Q: Do I need to divide my aquatic plants every year? If so, how do I do it?
Ellen – Kirkwood, SC
A: After a long, cold winter, you’re probably ready to put your green thumb to work in your pond – and digging into your aquatic plants is a great place to start. Your potted bog plants and water lilies will need to be divided, but how you do so will depend on the type of plants you’re dealing with. In general, your bog plants will need to be divided every one to two years, and your water lilies will need to be divided every two to three years.
Dividing Bog Plants
Bog plants include species like corkscrew rush, dwarf cattails and irises. Some have clumping roots, some have runners and some have rhizomes. Regardless of the type of root mass, here’s what to do with them:
- Step 1: First, lift the pot or container out of the pond and gently remove the root mass.
- Step 2: Using your garden hose, wash the soil off of the mass and trim away any dead leaves and foliage.
- Step 3: Divide the root mass depending on the type of root system. For plants with clumping roots like corkscrew rush, separate the roots into sections, leaving some roots intact with each section. For plants that divide by runners like dwarf cattails, cut the runner root and leave the root base with each section of the plant. And for plants that are rhizomes like irises, simply divide them into sections.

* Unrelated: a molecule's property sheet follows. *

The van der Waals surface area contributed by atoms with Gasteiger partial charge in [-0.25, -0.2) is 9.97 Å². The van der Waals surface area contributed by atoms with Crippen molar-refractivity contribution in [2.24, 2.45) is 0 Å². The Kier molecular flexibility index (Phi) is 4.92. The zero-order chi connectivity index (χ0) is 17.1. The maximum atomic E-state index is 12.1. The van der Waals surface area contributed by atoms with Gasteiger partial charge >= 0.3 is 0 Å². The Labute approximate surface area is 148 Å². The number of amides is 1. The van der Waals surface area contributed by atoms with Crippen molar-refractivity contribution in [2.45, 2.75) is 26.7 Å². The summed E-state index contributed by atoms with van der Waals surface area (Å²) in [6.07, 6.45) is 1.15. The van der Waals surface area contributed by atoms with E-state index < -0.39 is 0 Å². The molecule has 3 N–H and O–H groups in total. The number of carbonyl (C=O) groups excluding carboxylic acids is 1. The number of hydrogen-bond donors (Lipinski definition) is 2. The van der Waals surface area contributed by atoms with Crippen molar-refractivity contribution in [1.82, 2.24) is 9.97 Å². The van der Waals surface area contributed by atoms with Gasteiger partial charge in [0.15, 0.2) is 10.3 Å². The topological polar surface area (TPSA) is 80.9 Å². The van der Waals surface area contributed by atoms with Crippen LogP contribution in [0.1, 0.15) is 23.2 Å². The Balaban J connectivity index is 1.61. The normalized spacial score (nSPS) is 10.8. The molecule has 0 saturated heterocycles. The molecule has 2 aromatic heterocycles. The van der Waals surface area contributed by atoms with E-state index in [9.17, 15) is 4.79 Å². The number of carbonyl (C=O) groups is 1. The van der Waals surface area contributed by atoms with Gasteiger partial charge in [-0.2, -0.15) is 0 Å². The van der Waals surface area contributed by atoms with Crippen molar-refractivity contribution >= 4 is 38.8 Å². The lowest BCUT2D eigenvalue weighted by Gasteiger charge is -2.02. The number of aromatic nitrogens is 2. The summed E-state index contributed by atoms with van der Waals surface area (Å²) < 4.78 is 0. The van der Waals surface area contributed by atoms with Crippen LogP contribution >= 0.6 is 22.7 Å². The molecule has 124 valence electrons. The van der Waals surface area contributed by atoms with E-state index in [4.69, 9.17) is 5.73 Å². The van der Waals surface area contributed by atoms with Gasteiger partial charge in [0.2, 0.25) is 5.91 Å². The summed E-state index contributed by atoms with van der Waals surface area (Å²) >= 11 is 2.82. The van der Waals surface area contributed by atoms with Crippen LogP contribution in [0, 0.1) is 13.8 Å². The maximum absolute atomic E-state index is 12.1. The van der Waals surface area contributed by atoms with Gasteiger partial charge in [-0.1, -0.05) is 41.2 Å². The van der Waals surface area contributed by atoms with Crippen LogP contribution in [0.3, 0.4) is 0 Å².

- Step 4: Replant each section of plant in its own container and dispose of any plant overgrowth.
Dividing Water Lilies
Water lilies – both tropical and the hardy variety sold in our Grower’s Choice collection – are also relatively easy to divide. You’ll know it’s time to separate them when you notice fewer pads, reduced blooms or splitting pots.
- Step 1: First, lift the pot or container out of the pond, locate the tuber and gently remove it.
- Step 2: Rinse off the soil, and trim away root growth and old foliage.
- Step 3: Identify the crowns, or the little buds where a new lily pad group will sprout, and cut between them with a sharp knife. Keep the pieces 3 to 4 inches in length. Each one of these will become a new water lily plant.
- Step 4: Using aquatic planting media, plant each section separately at a 45-degree angle so that the growing tip is still exposed above the soil.
- Step 5: Place your repotted lilies in a shallow area of your pond where only a few inches of water cover the plants.
- Step 6: Once new growth appears, move the lilies to the deeper areas of your pond.
Fertilize and Tend
Once you’ve divided and replanted your aquatic plants, don’t forget to give them regular doses of fertilizer to ensure they’re getting the nutrients they need to thrive and produce vigorous blooms. And keep your colorful beauties looking good by keeping them trimmed and regularly removing dead foliage throughout the growing season.
Pond Talk: When you divide your aquatic plants, what do you do with your extra cuttings?